It is surprisingly difficult to back up a video game. The cartridges eventually disintegrate; the discs become illegible as their plastic degrades. Source codes are lost in corporate mergers and acquisitions. But the most dangerous thing about preserving game history is not a physical or corporate consideration: it is the prevailing attitude that games are playful, fading, and therefore not worth backing up.
Obviously this is not true, and the games deserve critical historical scrutiny, similar to what other, older media receive. Frank Cifaldi and Kelsey Levin, co-directors of the Video Game History Foundation, are two of the people behind the accusation. I recently spoke with them about preserving the history of video games and their new program, the Video Game Source Project, which is based on the idea that there is no better way to learn a video game than accessing its raw materials.
They say there are so many things you can learn from studying the final product ̵
“Primarily, [the project is] just a kind of appeal to everyone that these things are really important and useful. And at least when it comes to older material, it’s dying fast, “said Cifaldi, noting that most gaming companies don’t have source code archives. “But I think the most important thing is that we want to normalize the availability and research of video game source material, because at the moment, the source of video games is just a lot of our own trade secret.”
Which is true! And in modern games, cloning is a big deal, even if we leave the problems with the source code. “But from our point of view, it’s like if you don’t do anything with this game for 10, 20 years, why – why the lock?” He says.
This is a great question that makes me think a lot about traditional video game archiving stories – rather, I have to say, in particular, a story about ET and the landfill. Look, the game ET The Alien is a 1982 adventure film developed for Atari in flames 36 days. When it hit store shelves this Christmas, it was an unprecedented failure; Atari buried the unsold inventory somewhere deep in the New Mexico desert, where it was excavated in 2014 by a documentary team. The following year, the game entered the Smithsonian’s collection and they created a podcast episode in 2019 to retell the legend.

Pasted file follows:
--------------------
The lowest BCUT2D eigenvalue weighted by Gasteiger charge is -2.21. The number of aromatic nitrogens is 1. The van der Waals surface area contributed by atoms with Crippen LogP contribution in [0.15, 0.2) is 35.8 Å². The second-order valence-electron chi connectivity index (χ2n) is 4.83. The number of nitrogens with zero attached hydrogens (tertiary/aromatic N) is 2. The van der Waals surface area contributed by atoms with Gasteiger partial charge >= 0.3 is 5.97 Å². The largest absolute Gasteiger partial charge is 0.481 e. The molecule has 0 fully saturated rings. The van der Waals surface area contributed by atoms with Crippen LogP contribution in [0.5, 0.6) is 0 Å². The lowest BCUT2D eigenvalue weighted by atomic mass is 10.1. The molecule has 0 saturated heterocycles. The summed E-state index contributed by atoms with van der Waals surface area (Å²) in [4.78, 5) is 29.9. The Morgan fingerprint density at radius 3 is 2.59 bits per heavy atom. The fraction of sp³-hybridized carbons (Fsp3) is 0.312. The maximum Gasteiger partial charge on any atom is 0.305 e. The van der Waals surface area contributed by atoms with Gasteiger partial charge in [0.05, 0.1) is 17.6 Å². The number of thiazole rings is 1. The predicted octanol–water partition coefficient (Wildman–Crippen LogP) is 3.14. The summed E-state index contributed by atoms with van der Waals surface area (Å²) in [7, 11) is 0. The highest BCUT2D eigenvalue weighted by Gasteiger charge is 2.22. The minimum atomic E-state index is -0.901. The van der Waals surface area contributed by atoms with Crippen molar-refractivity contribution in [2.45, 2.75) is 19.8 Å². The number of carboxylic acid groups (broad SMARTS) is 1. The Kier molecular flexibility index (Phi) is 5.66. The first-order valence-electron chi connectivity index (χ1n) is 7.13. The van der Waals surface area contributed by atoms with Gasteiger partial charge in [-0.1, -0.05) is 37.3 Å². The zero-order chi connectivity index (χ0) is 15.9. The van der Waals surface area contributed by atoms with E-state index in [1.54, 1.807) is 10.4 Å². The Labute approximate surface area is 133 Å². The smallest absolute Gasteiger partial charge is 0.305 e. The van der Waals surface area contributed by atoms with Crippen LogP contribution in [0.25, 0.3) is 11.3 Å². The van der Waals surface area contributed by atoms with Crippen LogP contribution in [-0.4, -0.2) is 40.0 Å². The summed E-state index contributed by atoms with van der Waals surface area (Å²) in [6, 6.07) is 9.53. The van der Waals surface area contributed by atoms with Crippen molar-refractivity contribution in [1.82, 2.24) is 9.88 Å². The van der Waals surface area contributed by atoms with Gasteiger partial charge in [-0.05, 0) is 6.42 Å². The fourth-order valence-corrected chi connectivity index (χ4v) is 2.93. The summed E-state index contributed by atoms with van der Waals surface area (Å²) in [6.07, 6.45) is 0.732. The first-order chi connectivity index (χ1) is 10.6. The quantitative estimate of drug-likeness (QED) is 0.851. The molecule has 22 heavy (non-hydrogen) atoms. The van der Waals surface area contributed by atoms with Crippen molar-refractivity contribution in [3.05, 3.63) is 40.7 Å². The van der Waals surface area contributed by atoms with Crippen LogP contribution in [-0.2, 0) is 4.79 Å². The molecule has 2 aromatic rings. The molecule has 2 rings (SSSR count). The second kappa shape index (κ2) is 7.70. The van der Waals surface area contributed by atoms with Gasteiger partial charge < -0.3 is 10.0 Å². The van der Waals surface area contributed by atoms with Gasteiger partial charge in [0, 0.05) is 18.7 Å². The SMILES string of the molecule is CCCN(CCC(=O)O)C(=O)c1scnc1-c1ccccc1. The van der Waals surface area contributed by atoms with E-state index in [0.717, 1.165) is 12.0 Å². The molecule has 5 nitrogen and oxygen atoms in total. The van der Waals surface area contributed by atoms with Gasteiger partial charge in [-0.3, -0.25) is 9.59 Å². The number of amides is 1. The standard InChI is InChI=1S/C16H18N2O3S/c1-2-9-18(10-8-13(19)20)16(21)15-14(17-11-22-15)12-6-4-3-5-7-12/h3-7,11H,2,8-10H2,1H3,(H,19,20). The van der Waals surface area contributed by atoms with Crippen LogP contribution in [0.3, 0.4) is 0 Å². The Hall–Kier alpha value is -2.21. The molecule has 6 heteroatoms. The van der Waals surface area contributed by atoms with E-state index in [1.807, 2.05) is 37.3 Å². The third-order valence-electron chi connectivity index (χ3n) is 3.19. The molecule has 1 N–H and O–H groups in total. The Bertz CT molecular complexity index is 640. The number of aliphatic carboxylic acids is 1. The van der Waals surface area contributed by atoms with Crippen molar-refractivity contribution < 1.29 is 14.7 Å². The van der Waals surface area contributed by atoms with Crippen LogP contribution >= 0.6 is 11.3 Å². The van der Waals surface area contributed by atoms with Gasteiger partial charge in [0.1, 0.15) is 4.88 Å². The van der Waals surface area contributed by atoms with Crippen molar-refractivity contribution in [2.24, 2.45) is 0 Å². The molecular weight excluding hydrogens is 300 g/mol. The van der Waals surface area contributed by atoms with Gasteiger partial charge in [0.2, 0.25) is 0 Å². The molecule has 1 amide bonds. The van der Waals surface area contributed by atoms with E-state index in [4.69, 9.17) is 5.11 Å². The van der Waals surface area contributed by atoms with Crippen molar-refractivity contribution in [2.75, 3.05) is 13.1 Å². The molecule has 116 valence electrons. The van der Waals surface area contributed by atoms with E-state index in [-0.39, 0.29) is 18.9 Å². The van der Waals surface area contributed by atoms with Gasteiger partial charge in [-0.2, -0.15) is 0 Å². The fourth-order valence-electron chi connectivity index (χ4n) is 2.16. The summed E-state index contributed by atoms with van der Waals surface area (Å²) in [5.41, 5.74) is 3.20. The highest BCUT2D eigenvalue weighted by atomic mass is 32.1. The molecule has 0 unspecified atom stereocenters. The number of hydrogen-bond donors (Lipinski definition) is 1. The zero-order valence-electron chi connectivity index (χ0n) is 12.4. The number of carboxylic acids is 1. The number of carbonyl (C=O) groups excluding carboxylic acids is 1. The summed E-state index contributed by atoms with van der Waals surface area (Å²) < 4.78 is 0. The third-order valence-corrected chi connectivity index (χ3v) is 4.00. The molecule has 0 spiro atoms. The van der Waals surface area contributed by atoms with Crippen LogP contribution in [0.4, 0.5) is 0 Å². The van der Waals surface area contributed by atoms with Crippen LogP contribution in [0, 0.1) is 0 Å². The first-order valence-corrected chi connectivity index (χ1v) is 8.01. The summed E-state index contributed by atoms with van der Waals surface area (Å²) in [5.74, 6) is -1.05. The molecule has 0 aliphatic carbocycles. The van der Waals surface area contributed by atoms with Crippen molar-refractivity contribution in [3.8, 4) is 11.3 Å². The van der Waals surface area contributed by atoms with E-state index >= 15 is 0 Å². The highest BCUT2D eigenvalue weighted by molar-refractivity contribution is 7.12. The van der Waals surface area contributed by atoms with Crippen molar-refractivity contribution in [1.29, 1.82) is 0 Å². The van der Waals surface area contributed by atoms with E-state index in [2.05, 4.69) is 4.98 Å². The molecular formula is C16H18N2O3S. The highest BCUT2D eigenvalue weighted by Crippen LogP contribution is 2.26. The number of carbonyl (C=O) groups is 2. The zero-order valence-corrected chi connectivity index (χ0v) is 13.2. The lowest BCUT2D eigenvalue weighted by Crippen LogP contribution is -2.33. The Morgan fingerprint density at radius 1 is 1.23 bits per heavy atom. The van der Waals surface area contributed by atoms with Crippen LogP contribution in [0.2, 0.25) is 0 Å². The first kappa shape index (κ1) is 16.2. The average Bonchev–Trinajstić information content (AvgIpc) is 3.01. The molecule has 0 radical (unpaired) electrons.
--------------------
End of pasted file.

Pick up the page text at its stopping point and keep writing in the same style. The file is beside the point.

This is a wonderful story, especially considering the fate of Atari in the aftermath. (Spoiler: They weren’t great.) But the problem is, that’s actually all people know. The real goal of Cifaldi and Lewin is to present more compelling stories about this kind of history to the public and to preserve the raw materials that make them possible. (The Foundation’s blog is excellent, at least in terms of great stories.)
This is not without controversy. The Nintendo Gigaleak, as it was called, happened earlier this summer and revealed a wide range of new data on classic games. He also revealed a moral dilemma: if the wealth from the leak was obtained illegally, as it probably was, does it change how historians think and use what they learn from it? This answer is an individual analysis, of course. But on the other hand: if Nintendo’s secrets were less kept, the leak wouldn’t be so monumental.
I don’t know that there is an orderly answer here. However, it is clear that historical research on games must be something that companies expect and prepare. The nature of the work of the Video Game History Foundation is important and necessary, even if the industry does not fully appreciate it. They just want a more open world.
“And to be clear, I don’t want to think we’re expecting a world where everyone is just like Great, let’s open everything up open source,” Lewin said. “It’s unrealistic,” Cifaldi agrees.
“But what’s realistic is to normalize that someone could actually study this, just for historical purposes, so that they can look at it and learn from it and tell the stories they find in it.” says Lewin.
The secret of Monkey Island is a basic game, not least for Cifaldi, who quotes it as “maybe my favorite game, depending on which day you ask me.” He says he learned what games can be – like that they can have fun, memorable worlds and characters. The foundation got the game the way they get a lot of them, which is to say, cunningly. (Cifaldi identifies this as another issue that the Foundation must address: ensuring the safety of people donating games and the like to the archive, even if they do not own the rights.)